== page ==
Don’t forget that it’s the aim of every investor to make profit from all his investments but then sometimes it’s not the case of the real estate investors, but that of a family that wants to put up a duplex to shelter them and a few tenants as the case maybe. You might want to bring the government in to say, they should have an effective monitoring system to ensure that every building complies with standards. But you see this thing called corruption, it has so grown larger than a dinosaur and at the same time amassed a lot of strength that it tends to fight us from every corner. Some public and civil servants that might be in charge of certifying these buildings might also see it as an avenue to “play well” so as to measure up for one traditional title or the other. Better still, beef up his savings for a political campaign. Having said that, we cannot give up on our collective dream of an ideal state where everything works. All we need to do is to be proactive and remain on top of the game.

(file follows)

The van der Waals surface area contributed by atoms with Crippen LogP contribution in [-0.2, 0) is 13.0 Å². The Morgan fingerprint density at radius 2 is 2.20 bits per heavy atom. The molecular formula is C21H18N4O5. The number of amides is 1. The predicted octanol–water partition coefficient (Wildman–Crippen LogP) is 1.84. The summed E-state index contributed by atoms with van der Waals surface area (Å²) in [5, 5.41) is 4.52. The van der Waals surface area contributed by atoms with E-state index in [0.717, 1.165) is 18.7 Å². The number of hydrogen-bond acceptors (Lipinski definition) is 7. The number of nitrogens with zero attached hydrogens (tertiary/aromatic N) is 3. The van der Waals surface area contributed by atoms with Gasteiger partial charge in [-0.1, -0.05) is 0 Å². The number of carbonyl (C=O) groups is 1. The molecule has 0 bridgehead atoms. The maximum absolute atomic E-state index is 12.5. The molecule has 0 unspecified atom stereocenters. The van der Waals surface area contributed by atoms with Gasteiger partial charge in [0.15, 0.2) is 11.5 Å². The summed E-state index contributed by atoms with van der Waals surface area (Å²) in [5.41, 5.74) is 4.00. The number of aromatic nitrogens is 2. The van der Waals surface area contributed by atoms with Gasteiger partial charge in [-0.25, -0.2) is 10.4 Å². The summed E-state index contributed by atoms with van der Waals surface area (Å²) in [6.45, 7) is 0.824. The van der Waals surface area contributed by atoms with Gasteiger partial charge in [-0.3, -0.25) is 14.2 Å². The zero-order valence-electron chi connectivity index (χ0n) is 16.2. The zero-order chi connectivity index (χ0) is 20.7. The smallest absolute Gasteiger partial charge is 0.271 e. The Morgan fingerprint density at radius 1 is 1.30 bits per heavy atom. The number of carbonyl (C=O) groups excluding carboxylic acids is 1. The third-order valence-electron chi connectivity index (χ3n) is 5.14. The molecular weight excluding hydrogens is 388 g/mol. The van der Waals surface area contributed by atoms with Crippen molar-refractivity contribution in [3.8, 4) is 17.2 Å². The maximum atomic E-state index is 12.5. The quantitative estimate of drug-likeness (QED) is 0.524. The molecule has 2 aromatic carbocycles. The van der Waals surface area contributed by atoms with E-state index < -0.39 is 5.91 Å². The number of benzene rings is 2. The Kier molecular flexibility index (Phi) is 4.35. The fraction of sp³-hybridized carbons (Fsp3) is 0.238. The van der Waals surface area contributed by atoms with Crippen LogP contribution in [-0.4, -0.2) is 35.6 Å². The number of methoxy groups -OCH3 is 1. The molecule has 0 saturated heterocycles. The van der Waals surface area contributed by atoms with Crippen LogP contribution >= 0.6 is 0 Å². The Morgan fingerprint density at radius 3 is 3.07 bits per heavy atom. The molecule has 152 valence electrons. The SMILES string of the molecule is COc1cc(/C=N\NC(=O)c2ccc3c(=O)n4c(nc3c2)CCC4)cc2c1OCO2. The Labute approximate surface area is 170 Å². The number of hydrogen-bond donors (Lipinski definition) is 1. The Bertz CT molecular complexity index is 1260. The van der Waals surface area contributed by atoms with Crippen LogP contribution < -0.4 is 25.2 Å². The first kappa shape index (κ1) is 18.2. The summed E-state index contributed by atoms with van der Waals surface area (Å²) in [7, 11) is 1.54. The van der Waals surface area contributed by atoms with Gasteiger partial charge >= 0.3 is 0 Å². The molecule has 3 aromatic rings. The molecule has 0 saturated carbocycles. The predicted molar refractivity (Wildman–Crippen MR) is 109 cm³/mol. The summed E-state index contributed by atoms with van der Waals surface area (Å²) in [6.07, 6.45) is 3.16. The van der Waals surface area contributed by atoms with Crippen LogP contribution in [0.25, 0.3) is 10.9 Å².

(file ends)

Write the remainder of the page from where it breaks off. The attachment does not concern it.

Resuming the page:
High cost of shelter in the country
We arrived at this point when the government failed to understand that shelter remains a vital need of mankind. This goes to say that housing was not given its rightful place in budgeting and planning. Go to Abuja and some major cities of the country and you will find out that housing is a big challenge. Some states like Anambra and Lagos have come to realise this and are beginning to wear their thinking caps in that regards. For instance, when you go to Anambra State, you will see how over populated the market in Onitsha is despite the four-storey buildings littering everywhere. Such cities need residential sky scrapers to suck up the population under a proper living standard. Such should be the case in Abuja, Lagos and other populated cities.